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Green Eyed, Blonde, and an Einstein

One of those controversies from last summer that somehow passed me by while I was teaching in Italy was the mash up over the Fertility Institutes decision first to offer a service allowing parents to choose basic traits for their children (hair and  eye color, etc.) and then its subsequent retreat in the face of…Read more Green Eyed, Blonde, and an Einstein Posted on 29 July 2010 | 6:32 am

Art, Science, and Anti-Humanism

I stopped in at the “Systematic” exhibit now on at the Zabludowicz Collection in London and received a tour by two of the gallery assistants, David Angus and Chloe Cooper. The exhibit, curated by Ellen Mara De Wachter, confronts the question of the place of the human being and the role of the artist at a time when individuals and humans are being subsumed by rational, social, and scientific systems. Featuring 18 works by 8 artists, the exhibit raises the fundamental question of our time: what does it mean to be human in an increasingly inhuman age? Posted on 21 July 2010 | 3:29 pm

Marilynne Robinson on Jon Stewart on Human Exceptionalism

Marilyn Robinson has a new book, Absence of Mind, which she discusses here with Jon Stewart. Her best line: I don’t think it’s scientific to proceed from the study of ants to a conclusion about the nature of the cosmos. Marilynne Robinson on the Daily Show A number of years ago Wyatt Mason, now Senior…Read more Marilynne Robinson on Jon Stewart on Human Exceptionalism Posted on 11 July 2010 | 11:32 pm

Chess and life

Rebecca Thomas comments: All that said, it seems correct to say that a more emotional, less rational approach to the game is losing a lot of ground, and there is something sad about that. On the other hand, we’re talking about a game. The stated goal is to win the game while playing within the…Read more Chess and life Posted on 11 July 2010 | 11:28 pm

Teachers Who Know Everything and Cost Nothing

This week I had lunch with an ex-student who is thinking about traveling to Korea to teach English. She told me that another of my students was in Korea now teaching English. And I just got an email from another former student asking for a law school recommendation. She has been, you guessed it, teaching…Read more Teachers Who Know Everything and Cost Nothing Posted on 11 July 2010 | 11:24 pm

Beautiful Chess played by Humans and Machines

Rebecca Thomas has a long and thoughtful response to my post on Gary Kasparov’s article on computers, chess, and humanity. The whole comment is worth reading. But here is how she begins: Regarding the first of the three comments, I have to take issue with the idea that a chess game played by a computer…Read more Beautiful Chess played by Humans and Machines Posted on 9 July 2010 | 11:36 pm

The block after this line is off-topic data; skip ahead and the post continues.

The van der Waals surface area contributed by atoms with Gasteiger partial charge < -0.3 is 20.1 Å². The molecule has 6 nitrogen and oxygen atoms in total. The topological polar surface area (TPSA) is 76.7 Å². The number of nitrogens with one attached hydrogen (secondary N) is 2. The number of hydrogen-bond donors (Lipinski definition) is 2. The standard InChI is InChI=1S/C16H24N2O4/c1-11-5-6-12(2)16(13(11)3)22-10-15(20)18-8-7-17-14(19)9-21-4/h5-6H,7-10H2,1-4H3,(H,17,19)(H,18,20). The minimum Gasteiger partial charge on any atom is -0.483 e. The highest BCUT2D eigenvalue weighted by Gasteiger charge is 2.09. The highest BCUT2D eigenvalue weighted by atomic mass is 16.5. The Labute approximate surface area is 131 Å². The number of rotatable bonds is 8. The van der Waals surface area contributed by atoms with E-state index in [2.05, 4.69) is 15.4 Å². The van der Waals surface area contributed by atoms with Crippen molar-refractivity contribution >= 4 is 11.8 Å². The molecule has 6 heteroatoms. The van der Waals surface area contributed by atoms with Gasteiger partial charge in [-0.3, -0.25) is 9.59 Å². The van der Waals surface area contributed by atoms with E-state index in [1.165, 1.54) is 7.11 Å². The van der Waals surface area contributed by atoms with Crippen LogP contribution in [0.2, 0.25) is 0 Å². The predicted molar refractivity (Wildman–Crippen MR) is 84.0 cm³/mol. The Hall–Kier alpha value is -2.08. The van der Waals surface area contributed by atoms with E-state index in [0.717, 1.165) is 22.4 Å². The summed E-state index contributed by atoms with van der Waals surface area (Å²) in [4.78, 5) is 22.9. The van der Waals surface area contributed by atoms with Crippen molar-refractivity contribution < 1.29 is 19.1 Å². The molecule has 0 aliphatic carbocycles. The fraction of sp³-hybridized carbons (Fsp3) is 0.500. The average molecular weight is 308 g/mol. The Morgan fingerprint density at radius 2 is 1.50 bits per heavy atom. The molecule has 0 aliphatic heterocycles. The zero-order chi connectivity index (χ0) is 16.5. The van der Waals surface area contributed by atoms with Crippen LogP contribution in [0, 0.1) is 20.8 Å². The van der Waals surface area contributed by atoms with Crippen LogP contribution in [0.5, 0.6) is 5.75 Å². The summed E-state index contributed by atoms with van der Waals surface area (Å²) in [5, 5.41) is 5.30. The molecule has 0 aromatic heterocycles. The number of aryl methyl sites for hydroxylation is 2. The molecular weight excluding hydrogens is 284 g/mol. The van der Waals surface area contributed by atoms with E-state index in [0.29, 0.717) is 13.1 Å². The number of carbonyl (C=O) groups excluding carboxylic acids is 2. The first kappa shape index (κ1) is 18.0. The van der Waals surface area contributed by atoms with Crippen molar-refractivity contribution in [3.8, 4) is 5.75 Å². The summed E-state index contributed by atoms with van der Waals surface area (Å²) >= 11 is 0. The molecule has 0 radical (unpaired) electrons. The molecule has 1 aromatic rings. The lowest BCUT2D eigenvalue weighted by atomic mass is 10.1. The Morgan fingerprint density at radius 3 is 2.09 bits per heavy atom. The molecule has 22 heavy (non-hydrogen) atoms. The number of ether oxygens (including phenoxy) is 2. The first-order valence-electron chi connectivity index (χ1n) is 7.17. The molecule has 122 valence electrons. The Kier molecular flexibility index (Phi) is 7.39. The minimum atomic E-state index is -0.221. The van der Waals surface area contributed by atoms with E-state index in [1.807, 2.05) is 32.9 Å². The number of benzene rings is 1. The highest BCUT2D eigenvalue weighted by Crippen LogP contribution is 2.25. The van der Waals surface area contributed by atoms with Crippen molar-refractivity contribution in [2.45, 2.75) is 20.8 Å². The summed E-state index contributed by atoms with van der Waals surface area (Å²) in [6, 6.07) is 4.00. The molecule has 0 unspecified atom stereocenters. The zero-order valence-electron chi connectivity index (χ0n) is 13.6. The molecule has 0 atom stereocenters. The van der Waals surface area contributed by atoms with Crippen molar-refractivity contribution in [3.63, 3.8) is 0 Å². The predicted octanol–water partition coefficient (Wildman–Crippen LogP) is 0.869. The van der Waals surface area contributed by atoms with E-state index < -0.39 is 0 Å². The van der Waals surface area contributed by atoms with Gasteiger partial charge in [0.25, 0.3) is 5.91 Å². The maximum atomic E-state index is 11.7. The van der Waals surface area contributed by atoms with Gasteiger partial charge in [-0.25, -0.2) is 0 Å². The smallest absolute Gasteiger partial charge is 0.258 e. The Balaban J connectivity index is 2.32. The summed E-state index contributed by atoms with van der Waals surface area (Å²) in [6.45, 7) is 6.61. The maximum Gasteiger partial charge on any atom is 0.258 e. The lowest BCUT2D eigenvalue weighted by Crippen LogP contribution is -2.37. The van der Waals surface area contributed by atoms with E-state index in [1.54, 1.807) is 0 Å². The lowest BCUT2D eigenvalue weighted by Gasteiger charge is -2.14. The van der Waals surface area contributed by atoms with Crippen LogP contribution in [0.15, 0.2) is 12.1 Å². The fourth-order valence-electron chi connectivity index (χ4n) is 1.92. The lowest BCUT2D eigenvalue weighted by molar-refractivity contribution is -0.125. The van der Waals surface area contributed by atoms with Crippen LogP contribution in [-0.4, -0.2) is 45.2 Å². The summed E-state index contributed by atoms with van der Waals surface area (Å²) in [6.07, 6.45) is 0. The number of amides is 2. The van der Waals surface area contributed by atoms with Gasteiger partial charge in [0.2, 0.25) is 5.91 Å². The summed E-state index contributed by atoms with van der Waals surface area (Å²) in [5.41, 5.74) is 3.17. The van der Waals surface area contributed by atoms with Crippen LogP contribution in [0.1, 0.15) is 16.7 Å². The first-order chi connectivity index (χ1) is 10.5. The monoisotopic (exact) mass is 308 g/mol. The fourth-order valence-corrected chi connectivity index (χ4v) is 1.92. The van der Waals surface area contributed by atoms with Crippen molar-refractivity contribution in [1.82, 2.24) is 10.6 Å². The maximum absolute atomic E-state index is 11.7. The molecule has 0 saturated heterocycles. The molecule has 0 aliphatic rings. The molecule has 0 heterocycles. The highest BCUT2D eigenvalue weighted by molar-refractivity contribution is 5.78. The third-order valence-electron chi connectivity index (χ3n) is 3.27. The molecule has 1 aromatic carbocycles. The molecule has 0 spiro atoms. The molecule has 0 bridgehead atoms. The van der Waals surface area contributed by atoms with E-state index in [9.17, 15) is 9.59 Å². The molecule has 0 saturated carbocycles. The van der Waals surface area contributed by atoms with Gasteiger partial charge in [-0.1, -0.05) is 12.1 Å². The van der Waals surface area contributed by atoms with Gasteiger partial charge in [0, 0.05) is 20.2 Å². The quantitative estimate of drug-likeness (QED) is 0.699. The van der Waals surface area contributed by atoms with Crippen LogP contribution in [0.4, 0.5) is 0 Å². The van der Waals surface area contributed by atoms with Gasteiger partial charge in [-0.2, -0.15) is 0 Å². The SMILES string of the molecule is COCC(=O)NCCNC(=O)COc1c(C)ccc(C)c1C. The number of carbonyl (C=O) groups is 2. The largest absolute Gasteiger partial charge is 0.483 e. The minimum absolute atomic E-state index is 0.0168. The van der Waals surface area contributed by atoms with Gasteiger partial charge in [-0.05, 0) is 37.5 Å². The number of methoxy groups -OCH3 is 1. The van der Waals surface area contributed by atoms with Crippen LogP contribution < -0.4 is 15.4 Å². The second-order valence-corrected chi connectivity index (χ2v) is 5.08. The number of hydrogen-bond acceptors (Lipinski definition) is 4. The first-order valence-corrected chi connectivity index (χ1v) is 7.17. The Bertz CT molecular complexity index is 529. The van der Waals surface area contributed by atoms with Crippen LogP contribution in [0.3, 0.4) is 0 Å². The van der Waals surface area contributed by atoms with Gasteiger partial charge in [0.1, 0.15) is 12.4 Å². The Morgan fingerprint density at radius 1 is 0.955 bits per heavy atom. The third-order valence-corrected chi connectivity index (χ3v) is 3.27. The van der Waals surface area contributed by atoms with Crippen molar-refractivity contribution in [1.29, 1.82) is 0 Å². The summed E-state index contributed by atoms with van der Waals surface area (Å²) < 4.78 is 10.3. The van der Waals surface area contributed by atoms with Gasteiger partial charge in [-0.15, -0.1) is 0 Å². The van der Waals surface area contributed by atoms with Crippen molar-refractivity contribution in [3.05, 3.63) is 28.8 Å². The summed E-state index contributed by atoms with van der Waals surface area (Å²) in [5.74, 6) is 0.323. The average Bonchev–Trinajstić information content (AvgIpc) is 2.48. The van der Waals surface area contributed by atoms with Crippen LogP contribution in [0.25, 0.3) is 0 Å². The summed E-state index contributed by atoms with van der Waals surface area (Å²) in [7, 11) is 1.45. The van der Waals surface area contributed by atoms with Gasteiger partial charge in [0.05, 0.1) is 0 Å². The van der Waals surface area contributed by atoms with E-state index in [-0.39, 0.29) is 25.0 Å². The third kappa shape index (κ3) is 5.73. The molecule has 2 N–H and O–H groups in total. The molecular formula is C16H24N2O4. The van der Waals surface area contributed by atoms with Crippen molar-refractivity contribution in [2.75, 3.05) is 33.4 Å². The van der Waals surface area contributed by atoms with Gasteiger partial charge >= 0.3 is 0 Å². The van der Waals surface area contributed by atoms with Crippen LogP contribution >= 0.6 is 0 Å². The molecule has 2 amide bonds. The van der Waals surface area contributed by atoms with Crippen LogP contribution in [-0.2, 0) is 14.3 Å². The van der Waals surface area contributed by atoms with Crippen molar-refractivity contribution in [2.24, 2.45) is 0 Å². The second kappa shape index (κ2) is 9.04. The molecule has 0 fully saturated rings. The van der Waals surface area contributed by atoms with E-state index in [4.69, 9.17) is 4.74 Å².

Kasparov on the Human and the Machine

One of the most reflective essays on the fate of Human Being in an Inhuman Age is Gary Kasparov’s NY Review of Books Essay, The Chess Master and the Computer. Kasparov respects the power of computers and knows that there already exist computer programs that play Checkers in a way that is unbeatable. Chess is…Read more Kasparov on the Human and the Machine Posted on 5 July 2010 | 12:04 pm

A Portal to the Future

The Times actually had two stories today in its “Smarter Than You Think” series on robots and social effects of the rise of smart machines. The first, on personal robots, is discussed below. The second has reporter Amy Harmon making conversation with a remarkably human looking Bina48, namesake of Bina Rothblatt, partner of the self-made…Read more A Portal to the Future Posted on 5 July 2010 | 11:30 am

Liberating the Animal

Roger Berkowitz has just published Liberating the Animal in Theory & Event (Project Muse, subscription required), a review of Vanessa Lemm’s new book Nietzsche’s Animal Philosophy. Lemm’s project is part of the now widespread attack on the traditional distinction between humans and animals. While the animality of humans has been a basic axiom of philosophical thinking…Read more Liberating the Animal Posted on 5 July 2010 | 4:55 am

Recharging Friendship

The New York Times today has an article about robotic friends and companions. Exhibit A is “Paro,” a robot seal with artificial intelligence that coos, blinks, wriggles and generally responds to basic linguistic stimuli. Paro is primitive as AI goes, but it has been a huge hit with elderly patients in nursing homes. Often it…Read more Recharging Friendship Posted on 5 July 2010 | 4:34 am